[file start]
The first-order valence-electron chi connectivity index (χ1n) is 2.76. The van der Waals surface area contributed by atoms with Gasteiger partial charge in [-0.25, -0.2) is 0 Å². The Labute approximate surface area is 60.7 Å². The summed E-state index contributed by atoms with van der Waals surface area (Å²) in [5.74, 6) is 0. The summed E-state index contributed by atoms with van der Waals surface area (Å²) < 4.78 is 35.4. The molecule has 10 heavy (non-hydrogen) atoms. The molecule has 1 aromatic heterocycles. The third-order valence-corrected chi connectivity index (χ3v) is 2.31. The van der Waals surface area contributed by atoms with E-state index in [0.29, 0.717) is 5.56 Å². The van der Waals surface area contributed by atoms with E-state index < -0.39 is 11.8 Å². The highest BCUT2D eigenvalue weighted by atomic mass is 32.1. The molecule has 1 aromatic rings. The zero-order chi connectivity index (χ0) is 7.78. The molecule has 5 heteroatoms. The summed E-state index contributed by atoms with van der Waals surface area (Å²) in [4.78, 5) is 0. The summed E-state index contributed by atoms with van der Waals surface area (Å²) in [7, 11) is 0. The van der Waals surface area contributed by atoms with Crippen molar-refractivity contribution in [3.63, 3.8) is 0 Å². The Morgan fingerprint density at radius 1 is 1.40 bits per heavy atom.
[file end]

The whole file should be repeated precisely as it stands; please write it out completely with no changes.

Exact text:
The first-order valence-electron chi connectivity index (χ1n) is 2.76. The van der Waals surface area contributed by atoms with Gasteiger partial charge in [-0.25, -0.2) is 0 Å². The Labute approximate surface area is 60.7 Å². The summed E-state index contributed by atoms with van der Waals surface area (Å²) in [5.74, 6) is 0. The summed E-state index contributed by atoms with van der Waals surface area (Å²) < 4.78 is 35.4. The molecule has 10 heavy (non-hydrogen) atoms. The molecule has 1 aromatic heterocycles. The third-order valence-corrected chi connectivity index (χ3v) is 2.31. The van der Waals surface area contributed by atoms with E-state index in [0.29, 0.717) is 5.56 Å². The van der Waals surface area contributed by atoms with E-state index < -0.39 is 11.8 Å². The highest BCUT2D eigenvalue weighted by atomic mass is 32.1. The molecule has 1 aromatic rings. The zero-order chi connectivity index (χ0) is 7.78. The molecule has 5 heteroatoms. The summed E-state index contributed by atoms with van der Waals surface area (Å²) in [4.78, 5) is 0. The summed E-state index contributed by atoms with van der Waals surface area (Å²) in [7, 11) is 0. The van der Waals surface area contributed by atoms with Crippen molar-refractivity contribution in [3.63, 3.8) is 0 Å². The Morgan fingerprint density at radius 1 is 1.40 bits per heavy atom.